The Waiting Room

Poor Old Lu

Tooth & Nail, 2002

REVIEW BY: Benjamin Ray

ORIGINALLY PUBLISHED: 02/09/2005

The challenge with any Christian band is to sound appealing to a mainstream audience while having a message pure enough to appeal to Christians.

It's not as easy as it sounds. Members with Christians are not Christian bands per se, like Chevelle and U2, while those who have had crossover success have their faith called into question, like Amy Grant and P.O.D.bim_ad_daily_vault_print_250

It is highly unlikely that Poor Old Lu will ever reach a degree of success, which is a shame, because they sound great. Longtime fans of the group may resist The Waiting Room, their newest release, but anyone new to the band will notice the made-for-radio songs.

Taking five years off from recording, the Seattle quartet learned how to produce, and the songs here could easily fit alongside Puddle of Mudd and 3 Doors Down on rock radio. As with most modern rock, though, the emphasis is on power chords and angst-ridden vocals, not guitar pyrotechnics and drum solos (oh, how I miss the '70s, and I was born in 1983).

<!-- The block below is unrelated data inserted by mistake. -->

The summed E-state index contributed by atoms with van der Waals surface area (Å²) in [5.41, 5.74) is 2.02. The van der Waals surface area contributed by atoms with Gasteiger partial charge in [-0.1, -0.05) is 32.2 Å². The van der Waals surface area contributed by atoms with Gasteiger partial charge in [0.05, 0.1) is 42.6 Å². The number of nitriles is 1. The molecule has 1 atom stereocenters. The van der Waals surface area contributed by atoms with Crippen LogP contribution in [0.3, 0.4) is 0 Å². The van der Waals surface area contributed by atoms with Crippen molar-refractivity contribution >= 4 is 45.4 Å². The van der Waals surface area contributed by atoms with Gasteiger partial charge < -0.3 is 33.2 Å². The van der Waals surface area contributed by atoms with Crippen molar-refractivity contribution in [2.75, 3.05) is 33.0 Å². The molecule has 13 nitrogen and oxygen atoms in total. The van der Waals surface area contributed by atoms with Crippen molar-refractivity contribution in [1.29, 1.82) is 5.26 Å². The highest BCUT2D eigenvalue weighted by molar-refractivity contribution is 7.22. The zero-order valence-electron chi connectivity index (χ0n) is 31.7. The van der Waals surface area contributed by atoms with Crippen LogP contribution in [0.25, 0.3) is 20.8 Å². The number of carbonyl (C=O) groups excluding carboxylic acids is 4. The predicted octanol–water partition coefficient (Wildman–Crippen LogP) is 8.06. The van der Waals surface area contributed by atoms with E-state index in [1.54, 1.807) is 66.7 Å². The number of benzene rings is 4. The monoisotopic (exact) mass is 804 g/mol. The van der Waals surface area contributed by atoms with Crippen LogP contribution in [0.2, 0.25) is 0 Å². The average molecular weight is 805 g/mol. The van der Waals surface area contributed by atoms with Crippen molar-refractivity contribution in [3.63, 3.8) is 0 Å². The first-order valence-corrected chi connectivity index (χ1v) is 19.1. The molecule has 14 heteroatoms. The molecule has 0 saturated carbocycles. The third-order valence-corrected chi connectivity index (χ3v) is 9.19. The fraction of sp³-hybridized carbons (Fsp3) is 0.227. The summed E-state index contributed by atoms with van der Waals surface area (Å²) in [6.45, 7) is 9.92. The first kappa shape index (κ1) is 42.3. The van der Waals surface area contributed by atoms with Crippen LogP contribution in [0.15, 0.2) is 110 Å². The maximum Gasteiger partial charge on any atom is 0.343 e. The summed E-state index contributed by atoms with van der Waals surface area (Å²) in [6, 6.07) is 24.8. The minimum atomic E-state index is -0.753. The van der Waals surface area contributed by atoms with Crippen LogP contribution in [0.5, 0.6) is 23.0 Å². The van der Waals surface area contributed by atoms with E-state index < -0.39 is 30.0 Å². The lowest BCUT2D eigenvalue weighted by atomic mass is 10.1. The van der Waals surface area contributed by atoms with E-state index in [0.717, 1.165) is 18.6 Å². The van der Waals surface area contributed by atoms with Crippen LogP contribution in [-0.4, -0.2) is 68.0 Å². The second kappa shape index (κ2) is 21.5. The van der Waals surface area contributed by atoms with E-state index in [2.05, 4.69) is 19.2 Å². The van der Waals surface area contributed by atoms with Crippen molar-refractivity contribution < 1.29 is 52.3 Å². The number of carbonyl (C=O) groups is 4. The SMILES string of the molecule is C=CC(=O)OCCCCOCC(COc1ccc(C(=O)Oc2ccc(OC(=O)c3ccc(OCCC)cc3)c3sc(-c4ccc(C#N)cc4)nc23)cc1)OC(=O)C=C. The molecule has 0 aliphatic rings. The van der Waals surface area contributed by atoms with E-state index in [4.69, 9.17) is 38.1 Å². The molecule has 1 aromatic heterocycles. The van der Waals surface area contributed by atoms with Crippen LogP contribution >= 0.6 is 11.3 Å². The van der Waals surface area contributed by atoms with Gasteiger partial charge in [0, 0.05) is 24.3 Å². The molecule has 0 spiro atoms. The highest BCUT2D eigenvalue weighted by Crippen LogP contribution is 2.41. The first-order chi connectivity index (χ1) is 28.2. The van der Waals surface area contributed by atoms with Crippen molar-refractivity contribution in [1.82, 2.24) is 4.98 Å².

Anyway, there is not much here to distinguish this record from similar-sounding peers, which means if you like what's on rock radio, you will like this. The group shows some restraint in the vocals, never resorting to screaming or rapping; lyrically, lines like "I hope for strength to stand / I hope to be the man that I should be" pepper the album with more emotion than usual for this type of band, but less than Poor Old Lu has offered in the past (check out their 1998 song "Rail" for an example.)

There are small flourishes here and there that pique interest -- the U2-sounding introduction to "Sunlight and Shadows," the funky instrumental "Interlude," the acoustic moodiness of "Praying" -- and the music is never explicitly Christian or mainstream. Which is good news to fans of this sound, but falling in the middle of the scale is a dangerous ground to walk, and Poor Old Lu needs a little more to offer before they attempt it.

Rating: C-

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© 2005 Benjamin Ray and The Daily Vault. All rights reserved. Review or any portion may not be reproduced without written permission. Cover art is the intellectual property of Tooth & Nail, and is used for informational purposes only.